Common Attack Pattern Enumeration and Classification
A Community Resource for Identifying and Understanding Attacks
A domain name server translates a domain name (such as www.example.com) into an IP address that Internet hosts use to contact Internet resources. An adversary modifies a public DNS cache to cause certain names to resolve to incorrect addresses that the adversary specifies. The result is that client applications that rely upon the targeted cache for domain name resolution will be directed not to the actual address of the specified domain name but to some other address. Adversaries can use this to herd clients to sites that install malware on the victim's computer or to masquerade as part of a Pharming attack.
In this example, an adversary sends request to a local DNS server to look up www.example .com. The associated IP address of www.example.com is 188.8.131.52.
Local DNS usually caches IP addresses and do not go to remote DNS every time. Since the local record is not found, DNS server tries to connect to remote DNS for queries. However, before the remote DNS returns the right IP address 184.108.40.206, the adversary floods local DNS with crafted responses with IP address 220.127.116.11. The result is that 18.104.22.168 is stored in DNS cache. Meanwhile, 22.214.171.124 is associated with a malicious website www.maliciousexampsle.com
When users connect to www.example.com, the local DNS will direct it to www.maliciousexample.com, this works as part of a Pharming attack.
Skill or Knowledge Level: Medium
To overwrite/modify targeted DNS cache
The adversary must have the resources to modify the targeted cache. In addition, in most cases the adversary will wish to host the sites to which users will be redirected, although in some cases redirecting to a third party site will accomplish the adversary's goals.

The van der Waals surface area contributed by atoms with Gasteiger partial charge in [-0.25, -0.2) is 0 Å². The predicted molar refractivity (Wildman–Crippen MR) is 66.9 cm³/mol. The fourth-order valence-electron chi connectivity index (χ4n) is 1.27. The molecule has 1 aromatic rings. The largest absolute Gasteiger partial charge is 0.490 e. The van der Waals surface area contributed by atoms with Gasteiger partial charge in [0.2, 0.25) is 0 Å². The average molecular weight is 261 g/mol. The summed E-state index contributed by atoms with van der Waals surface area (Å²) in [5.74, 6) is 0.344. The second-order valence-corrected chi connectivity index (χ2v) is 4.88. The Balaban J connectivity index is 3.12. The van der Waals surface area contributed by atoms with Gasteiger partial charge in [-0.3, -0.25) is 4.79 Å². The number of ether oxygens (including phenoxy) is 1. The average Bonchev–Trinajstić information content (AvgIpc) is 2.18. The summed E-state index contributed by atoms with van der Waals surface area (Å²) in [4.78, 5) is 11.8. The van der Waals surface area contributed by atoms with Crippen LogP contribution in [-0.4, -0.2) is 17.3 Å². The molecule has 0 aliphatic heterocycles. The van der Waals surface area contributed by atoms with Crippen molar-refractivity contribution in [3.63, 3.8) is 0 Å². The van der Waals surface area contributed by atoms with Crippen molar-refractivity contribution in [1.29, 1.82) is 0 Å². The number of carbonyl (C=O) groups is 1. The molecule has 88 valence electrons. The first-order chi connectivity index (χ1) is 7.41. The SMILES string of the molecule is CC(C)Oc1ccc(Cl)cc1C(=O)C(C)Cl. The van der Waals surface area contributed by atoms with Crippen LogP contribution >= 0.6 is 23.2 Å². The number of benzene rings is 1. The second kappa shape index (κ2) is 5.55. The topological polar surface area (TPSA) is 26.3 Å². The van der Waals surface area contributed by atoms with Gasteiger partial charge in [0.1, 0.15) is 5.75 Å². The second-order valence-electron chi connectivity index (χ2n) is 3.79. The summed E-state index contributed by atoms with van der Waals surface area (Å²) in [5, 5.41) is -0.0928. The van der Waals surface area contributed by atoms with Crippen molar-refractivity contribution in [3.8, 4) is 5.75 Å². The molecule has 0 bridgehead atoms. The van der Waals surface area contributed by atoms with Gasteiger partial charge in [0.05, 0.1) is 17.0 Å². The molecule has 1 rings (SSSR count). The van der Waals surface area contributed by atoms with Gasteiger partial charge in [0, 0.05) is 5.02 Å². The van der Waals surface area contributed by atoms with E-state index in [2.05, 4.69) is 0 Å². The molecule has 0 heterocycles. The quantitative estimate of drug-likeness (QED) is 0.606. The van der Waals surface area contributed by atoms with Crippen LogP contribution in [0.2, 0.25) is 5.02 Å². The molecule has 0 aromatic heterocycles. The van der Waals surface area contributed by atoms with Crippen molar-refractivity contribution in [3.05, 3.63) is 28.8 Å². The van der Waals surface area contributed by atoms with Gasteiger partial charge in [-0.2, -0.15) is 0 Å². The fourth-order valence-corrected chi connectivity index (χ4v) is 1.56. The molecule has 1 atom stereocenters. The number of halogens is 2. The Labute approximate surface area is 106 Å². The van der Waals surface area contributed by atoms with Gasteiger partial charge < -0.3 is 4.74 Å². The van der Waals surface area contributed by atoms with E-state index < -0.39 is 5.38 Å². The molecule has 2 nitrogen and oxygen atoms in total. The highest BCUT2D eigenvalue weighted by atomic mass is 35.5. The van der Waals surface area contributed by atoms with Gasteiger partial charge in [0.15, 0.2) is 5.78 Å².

Configuration: Make sure your DNS servers have been updated to the latest versions
Configuration: UNIX services like rlogin, rsh/rcp, xhost, and nfs are all susceptible to wrong information being held in a cache. Care should be taken with these services so they do not rely upon DNS caches that have been exposed to the Internet.
Configuration: Disable client side DNS caching.
A vector specifically crafted to poison DNS cache, so that all traffic is redirected to an unintended destination.
Any local machine that types names of the good server is redirected to a malicious server. This attack assists pharming attack when victim is fooled into entering sensitive data into supposedly trusted locations. The adversary could also accept the incoming SSL connection, decrypts it, reads all the traffic, and makes the same request via SSL to the original site.
[R.142.1] [REF-6] "Wikipedia". DNS Cache Poisoning. The Wikimedia Foundation, Inc. 2011-07-10. <http://en.wikipedia.org/wiki/DNS_cache_poisoning>.
[R.142.2] [REF-7] "DNS Threats and DNS Weaknesses". DNS Threats & Weaknesses of the Domain Name System. DNSSEC. <http://www.dnssec.net/dns-threats.php>.
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